It’s time for a perfectly timed Guest Post. Today we get a post from a Florida Panthers fan who is enjoying the ride of the Golden Knights while also feeling the agony that their success has brought the Panthers. Here’s the Guest Post from Jeff Hwang.
Somehow, 49 games into their inaugural 2017-18 NHL season, the Vegas Golden Knights have the best record in the NHL at 33-12-4 (1.45 pts. per game), and have matched both the 1993-94 Florida Panthers and Mighty Ducks of Anaheim for the most wins in a franchise inaugural season.
The Panthers and Mighty Ducks had 84 games to get there.
VGK is 2nd in the league in goal scoring per game, and 6th in the league in goals against. And in fact, once you back out Maxime Legace – the 4th-string goaltender who has played about 14 more NHL games this year than most anyone else would have wished for – VGK goalies are an absurd 27-6-3.
As a hockey fan and a 10-year Las Vegas resident, I could not be more excited about VGK’s initial success and future outlook; on the other hand, having grown up in Ft. Lauderdale as a Florida Panthers fan, it could not be any more painful to wonder how good the Panthers would be right now with Jonathan Marchessault and Reilly Smith, instead of Alex Petrovic and a 4th-round pick in the 2018 NHL Draft.
Which is to say nothing of Gerard Gallant, whose mid-season firing last year as the head coach of the Panthers was something no Panther fan was happy with.
Perhaps strangely, the Panthers are the perfect team with which to put VGK in proper context. The Panthers have everything VGK doesn’t – a true No. 1 center and No. 2 center (Aleksander Barkov and Vincent Trocheck); an elite winger (Jonathan Huberdeau); and a franchise defenseman (Aaron Ekblad). And yet Gerard Gallant is the head coach and Marchessault and Smith are the wingers on the top line of the team with the best record in the NHL, while the Panthers are struggling just to get into the playoff picture.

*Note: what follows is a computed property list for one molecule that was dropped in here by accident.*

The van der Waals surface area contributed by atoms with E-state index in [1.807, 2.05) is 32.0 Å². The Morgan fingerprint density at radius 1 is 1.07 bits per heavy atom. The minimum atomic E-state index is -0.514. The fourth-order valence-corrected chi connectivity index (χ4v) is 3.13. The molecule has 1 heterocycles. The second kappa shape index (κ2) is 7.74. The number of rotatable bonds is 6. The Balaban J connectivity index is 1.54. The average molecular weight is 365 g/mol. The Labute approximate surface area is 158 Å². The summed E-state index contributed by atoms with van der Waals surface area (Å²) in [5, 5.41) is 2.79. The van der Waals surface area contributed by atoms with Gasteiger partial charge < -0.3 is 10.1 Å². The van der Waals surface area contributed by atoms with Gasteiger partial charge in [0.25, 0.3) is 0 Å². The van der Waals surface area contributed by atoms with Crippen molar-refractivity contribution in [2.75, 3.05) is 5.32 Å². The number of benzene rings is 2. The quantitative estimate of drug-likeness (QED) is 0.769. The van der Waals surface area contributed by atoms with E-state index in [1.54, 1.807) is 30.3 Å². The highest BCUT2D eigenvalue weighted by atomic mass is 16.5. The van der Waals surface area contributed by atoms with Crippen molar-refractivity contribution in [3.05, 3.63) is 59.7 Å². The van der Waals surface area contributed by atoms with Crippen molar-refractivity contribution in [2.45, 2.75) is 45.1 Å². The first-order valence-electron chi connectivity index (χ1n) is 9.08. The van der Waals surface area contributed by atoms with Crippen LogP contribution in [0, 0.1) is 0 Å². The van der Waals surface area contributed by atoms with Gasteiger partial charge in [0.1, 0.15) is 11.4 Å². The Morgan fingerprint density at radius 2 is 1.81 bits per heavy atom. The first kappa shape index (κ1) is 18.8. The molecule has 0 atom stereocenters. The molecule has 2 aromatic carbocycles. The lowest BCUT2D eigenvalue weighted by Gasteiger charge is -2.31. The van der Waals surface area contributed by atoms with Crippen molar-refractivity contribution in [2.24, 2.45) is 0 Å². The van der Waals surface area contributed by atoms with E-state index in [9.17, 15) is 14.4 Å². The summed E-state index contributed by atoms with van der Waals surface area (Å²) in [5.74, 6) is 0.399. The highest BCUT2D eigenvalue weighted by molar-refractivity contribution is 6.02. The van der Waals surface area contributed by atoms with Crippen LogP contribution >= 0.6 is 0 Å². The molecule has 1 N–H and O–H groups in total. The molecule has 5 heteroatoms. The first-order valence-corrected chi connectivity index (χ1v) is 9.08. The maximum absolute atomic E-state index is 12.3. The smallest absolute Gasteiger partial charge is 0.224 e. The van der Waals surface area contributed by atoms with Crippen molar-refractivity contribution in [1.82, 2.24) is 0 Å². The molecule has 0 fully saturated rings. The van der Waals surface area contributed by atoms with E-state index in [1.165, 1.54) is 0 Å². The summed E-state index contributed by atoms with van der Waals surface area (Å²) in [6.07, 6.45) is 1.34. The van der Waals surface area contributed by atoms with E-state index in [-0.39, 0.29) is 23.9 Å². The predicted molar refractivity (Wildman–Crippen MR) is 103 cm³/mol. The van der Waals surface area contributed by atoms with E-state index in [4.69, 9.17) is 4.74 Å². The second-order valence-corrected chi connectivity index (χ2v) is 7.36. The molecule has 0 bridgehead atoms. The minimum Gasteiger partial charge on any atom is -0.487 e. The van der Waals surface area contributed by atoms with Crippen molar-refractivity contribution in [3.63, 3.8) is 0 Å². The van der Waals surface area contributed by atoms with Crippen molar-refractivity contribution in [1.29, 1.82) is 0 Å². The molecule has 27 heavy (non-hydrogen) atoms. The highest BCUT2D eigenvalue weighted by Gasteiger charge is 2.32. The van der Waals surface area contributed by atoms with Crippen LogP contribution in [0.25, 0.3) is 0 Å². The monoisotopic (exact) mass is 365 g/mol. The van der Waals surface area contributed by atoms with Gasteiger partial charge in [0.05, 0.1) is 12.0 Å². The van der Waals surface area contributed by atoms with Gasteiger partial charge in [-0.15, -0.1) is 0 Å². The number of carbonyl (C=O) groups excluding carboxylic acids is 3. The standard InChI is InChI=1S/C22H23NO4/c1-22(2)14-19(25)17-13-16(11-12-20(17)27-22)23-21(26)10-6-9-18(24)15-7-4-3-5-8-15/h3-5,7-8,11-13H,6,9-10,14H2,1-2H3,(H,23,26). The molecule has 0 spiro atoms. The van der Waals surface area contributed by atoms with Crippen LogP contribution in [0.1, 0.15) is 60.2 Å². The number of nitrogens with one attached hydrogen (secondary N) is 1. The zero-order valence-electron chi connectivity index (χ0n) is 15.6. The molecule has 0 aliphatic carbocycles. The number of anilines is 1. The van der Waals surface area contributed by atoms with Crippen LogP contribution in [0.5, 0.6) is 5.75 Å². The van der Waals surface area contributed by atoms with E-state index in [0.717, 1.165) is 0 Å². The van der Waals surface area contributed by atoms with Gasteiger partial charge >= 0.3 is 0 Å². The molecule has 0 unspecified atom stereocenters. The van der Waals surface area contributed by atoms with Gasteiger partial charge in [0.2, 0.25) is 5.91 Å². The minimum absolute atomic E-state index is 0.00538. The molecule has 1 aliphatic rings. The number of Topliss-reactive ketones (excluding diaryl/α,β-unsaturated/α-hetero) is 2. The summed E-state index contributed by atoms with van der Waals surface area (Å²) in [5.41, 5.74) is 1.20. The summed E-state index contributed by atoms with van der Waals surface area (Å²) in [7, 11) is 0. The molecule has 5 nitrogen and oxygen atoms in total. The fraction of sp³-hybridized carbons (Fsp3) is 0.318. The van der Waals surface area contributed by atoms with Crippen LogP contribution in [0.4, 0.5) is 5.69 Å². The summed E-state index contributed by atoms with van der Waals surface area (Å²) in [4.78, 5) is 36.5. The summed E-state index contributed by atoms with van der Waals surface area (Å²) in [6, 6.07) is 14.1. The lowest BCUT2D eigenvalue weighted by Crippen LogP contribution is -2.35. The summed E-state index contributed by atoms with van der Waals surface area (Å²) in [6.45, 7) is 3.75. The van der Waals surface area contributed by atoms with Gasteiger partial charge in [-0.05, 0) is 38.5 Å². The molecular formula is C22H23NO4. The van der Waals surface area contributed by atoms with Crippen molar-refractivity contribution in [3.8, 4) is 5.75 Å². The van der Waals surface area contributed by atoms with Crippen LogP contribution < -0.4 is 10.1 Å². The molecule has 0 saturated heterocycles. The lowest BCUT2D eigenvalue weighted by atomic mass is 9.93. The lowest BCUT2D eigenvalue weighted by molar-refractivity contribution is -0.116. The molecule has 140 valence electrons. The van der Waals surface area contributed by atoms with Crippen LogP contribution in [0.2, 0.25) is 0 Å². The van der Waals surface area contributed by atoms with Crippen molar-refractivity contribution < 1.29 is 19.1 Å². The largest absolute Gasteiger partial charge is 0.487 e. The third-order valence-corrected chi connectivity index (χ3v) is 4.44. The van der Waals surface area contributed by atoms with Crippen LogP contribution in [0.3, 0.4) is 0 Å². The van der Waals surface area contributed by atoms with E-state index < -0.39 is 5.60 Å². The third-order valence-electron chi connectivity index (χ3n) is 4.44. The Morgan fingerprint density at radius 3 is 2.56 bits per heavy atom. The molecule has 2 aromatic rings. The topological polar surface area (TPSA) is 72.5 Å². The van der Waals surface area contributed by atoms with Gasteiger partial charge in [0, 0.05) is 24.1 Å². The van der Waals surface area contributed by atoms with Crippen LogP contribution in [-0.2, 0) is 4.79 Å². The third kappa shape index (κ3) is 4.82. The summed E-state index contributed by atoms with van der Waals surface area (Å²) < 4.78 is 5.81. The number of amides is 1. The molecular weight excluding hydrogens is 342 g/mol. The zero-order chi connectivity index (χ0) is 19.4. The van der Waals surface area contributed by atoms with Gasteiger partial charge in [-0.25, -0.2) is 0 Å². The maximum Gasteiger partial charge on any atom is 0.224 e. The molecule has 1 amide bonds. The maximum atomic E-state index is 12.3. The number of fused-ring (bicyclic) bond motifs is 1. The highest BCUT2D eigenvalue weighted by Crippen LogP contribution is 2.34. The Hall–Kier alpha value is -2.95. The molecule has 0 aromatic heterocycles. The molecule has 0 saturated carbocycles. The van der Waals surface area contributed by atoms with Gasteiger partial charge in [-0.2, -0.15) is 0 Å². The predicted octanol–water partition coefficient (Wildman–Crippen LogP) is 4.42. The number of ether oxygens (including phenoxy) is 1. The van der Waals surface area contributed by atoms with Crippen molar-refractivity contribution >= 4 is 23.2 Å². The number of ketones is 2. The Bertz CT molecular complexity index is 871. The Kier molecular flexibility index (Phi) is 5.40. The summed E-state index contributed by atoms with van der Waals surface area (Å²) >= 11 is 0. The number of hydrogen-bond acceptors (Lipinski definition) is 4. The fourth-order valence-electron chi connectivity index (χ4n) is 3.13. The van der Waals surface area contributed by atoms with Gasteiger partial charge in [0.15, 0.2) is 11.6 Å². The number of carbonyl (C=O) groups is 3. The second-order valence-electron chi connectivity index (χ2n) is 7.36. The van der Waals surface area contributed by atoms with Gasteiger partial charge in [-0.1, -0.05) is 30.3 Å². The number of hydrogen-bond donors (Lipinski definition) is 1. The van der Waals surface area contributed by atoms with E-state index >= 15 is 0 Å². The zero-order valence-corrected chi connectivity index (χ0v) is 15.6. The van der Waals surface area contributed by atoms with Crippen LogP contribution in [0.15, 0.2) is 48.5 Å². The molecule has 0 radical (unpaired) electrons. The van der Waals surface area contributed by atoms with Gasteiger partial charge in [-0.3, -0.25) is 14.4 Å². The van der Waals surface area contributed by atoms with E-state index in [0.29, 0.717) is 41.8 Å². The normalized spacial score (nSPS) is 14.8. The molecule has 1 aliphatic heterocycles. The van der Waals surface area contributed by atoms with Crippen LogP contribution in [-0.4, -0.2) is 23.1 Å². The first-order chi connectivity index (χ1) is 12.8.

Which brings me to two points:
1. The increasingly popular idea that the Vegas Golden Knights were gifted a winning team is absurd.
2. VGK was, however, set up to be asset-rich with a deep roster from the start; and that the team is having success should not have been a surprise, even if the team’s current standing at the top of the league is.
The Gifted 1st-Place Expansion Team?
A few weeks ago in this space, Ken Boehlke addressed the apparently growing sentiment that VGK was essentially gifted a winning team in the expansion draft. The reality is that you don’t have to look past the top forward line (Marchessault-Karlsson-Smith) to realize that this doesn’t make any sense.
It was just last year that Marchessault left Tampa Bay to sign with the Panthers for barely more than the NHL minimum salary, for a chance to get off Tampa Bay’s fourth line; Marchessault only got a shot at Florida’s top line (alongside Barkov and Jaromir Jagr) when Jonathan Huberdeau missed the first 51 games of the season with a sliced Achilles tendon. Reilly Smith was the 2nd-line RW alongside Vincent Trocheck, and disappointed after signing a five-year, $25 million contract extension that kicked in this season (Smith recorded 37 pts. with a -13 rating in 80 games last season; he’s already reached 38 pts. with a +23 rating in 49 games so far this season).
William Karlsson is now tied for second in the NHL with 27 goals, while his +26 rating and 26.7% shooting percentage both lead the league. Karlsson is a top-line center by definition in that he is the No. 1 center on a 1st-place team; but as his contract comes up, it is a reasonable question whether Karlsson is a true No. 1 center in the way that Sidney Crosby is a No. 1 center (or McDavid, Stamkos, Toews, Taveras, Kopitar, Bergeron, Getzlaf, MacKinnon, and Barkov are No. 1 centers, among others), or merely a No. 1 center in the way that Steve Rucchin centered Paul Kariya and Teemu Selanne.
After all, Karlsson had only scored a grand total of 18 goals over 183 games in his first three NHL seasons, with a career shooting percentage of just 7.7% entering this season.
As Boehlke noted, the expansion draft was set up so that a team could protect either seven forwards, three defensemen, and a goalie; or eight skaters and a goalie. What this meant was that at least in terms of value, VGK would receive from each team the equivalent of either a second- or third-line forward; a middle-pair defenseman; or something better than a backup goalie.